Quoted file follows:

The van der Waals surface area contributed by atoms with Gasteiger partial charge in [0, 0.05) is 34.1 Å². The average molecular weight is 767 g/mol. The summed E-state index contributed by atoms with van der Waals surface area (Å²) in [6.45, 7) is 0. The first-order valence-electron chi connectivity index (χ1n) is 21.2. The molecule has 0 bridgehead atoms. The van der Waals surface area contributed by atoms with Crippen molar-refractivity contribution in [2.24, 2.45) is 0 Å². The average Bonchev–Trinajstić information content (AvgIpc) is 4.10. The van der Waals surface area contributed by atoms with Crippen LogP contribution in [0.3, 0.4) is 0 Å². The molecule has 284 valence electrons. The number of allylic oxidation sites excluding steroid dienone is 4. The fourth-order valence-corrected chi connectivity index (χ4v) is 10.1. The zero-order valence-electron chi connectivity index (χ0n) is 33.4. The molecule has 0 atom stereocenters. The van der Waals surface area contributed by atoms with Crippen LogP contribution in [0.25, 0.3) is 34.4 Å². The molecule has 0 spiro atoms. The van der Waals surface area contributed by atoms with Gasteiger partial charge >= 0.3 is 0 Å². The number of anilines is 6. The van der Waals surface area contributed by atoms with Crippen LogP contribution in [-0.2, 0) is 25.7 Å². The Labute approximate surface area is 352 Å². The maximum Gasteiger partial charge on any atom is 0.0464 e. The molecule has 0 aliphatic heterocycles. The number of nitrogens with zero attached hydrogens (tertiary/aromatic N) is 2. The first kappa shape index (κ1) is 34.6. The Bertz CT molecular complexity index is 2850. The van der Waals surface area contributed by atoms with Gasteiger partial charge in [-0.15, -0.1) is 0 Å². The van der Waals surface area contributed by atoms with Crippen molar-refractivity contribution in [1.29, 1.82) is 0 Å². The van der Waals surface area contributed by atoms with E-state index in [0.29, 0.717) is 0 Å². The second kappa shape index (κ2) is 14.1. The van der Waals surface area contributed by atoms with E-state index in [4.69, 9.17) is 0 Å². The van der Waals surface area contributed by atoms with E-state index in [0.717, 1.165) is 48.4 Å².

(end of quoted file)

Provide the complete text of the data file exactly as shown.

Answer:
The van der Waals surface area contributed by atoms with Gasteiger partial charge in [0, 0.05) is 34.1 Å². The average molecular weight is 767 g/mol. The summed E-state index contributed by atoms with van der Waals surface area (Å²) in [6.45, 7) is 0. The first-order valence-electron chi connectivity index (χ1n) is 21.2. The molecule has 0 bridgehead atoms. The van der Waals surface area contributed by atoms with Crippen molar-refractivity contribution in [2.24, 2.45) is 0 Å². The average Bonchev–Trinajstić information content (AvgIpc) is 4.10. The van der Waals surface area contributed by atoms with Crippen LogP contribution in [0.3, 0.4) is 0 Å². The molecule has 284 valence electrons. The number of allylic oxidation sites excluding steroid dienone is 4. The fourth-order valence-corrected chi connectivity index (χ4v) is 10.1. The zero-order valence-electron chi connectivity index (χ0n) is 33.4. The molecule has 0 atom stereocenters. The van der Waals surface area contributed by atoms with Crippen LogP contribution in [0.25, 0.3) is 34.4 Å². The molecule has 0 spiro atoms. The van der Waals surface area contributed by atoms with Gasteiger partial charge >= 0.3 is 0 Å². The number of anilines is 6. The van der Waals surface area contributed by atoms with Crippen LogP contribution in [-0.2, 0) is 25.7 Å². The Labute approximate surface area is 352 Å². The maximum Gasteiger partial charge on any atom is 0.0464 e. The molecule has 0 aliphatic heterocycles. The number of nitrogens with zero attached hydrogens (tertiary/aromatic N) is 2. The first kappa shape index (κ1) is 34.6. The Bertz CT molecular complexity index is 2850. The van der Waals surface area contributed by atoms with Gasteiger partial charge in [-0.15, -0.1) is 0 Å². The van der Waals surface area contributed by atoms with Crippen molar-refractivity contribution in [1.29, 1.82) is 0 Å². The van der Waals surface area contributed by atoms with E-state index in [0.29, 0.717) is 0 Å². The second kappa shape index (κ2) is 14.1. The van der Waals surface area contributed by atoms with E-state index in [4.69, 9.17) is 0 Å². The van der Waals surface area contributed by atoms with E-state index in [0.717, 1.165) is 48.4 Å².